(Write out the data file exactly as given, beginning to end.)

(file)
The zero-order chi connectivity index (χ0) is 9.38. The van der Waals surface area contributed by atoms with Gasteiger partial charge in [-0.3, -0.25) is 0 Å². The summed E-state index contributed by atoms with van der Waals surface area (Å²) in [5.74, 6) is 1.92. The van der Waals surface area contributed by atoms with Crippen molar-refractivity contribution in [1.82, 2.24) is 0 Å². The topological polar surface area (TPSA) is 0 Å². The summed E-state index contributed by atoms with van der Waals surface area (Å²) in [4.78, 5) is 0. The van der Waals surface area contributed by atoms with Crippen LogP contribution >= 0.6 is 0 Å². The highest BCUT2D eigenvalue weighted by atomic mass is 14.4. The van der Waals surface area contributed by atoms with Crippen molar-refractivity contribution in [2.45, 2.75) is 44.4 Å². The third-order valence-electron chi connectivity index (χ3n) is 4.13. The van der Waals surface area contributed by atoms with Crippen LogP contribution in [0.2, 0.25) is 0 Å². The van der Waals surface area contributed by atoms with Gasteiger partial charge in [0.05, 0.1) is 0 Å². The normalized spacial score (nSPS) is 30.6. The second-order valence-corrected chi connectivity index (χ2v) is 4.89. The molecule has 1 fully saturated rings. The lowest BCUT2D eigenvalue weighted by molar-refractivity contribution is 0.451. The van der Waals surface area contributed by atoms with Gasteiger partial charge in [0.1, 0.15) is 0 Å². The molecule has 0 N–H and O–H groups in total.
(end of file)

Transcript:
The zero-order chi connectivity index (χ0) is 9.38. The van der Waals surface area contributed by atoms with Gasteiger partial charge in [-0.3, -0.25) is 0 Å². The summed E-state index contributed by atoms with van der Waals surface area (Å²) in [5.74, 6) is 1.92. The van der Waals surface area contributed by atoms with Crippen molar-refractivity contribution in [1.82, 2.24) is 0 Å². The topological polar surface area (TPSA) is 0 Å². The summed E-state index contributed by atoms with van der Waals surface area (Å²) in [4.78, 5) is 0. The van der Waals surface area contributed by atoms with Crippen LogP contribution >= 0.6 is 0 Å². The highest BCUT2D eigenvalue weighted by atomic mass is 14.4. The van der Waals surface area contributed by atoms with Crippen molar-refractivity contribution in [2.45, 2.75) is 44.4 Å². The third-order valence-electron chi connectivity index (χ3n) is 4.13. The van der Waals surface area contributed by atoms with Crippen LogP contribution in [0.2, 0.25) is 0 Å². The van der Waals surface area contributed by atoms with Gasteiger partial charge in [0.05, 0.1) is 0 Å². The normalized spacial score (nSPS) is 30.6. The second-order valence-corrected chi connectivity index (χ2v) is 4.89. The molecule has 1 fully saturated rings. The lowest BCUT2D eigenvalue weighted by molar-refractivity contribution is 0.451. The van der Waals surface area contributed by atoms with Gasteiger partial charge in [0.1, 0.15) is 0 Å². The molecule has 0 N–H and O–H groups in total.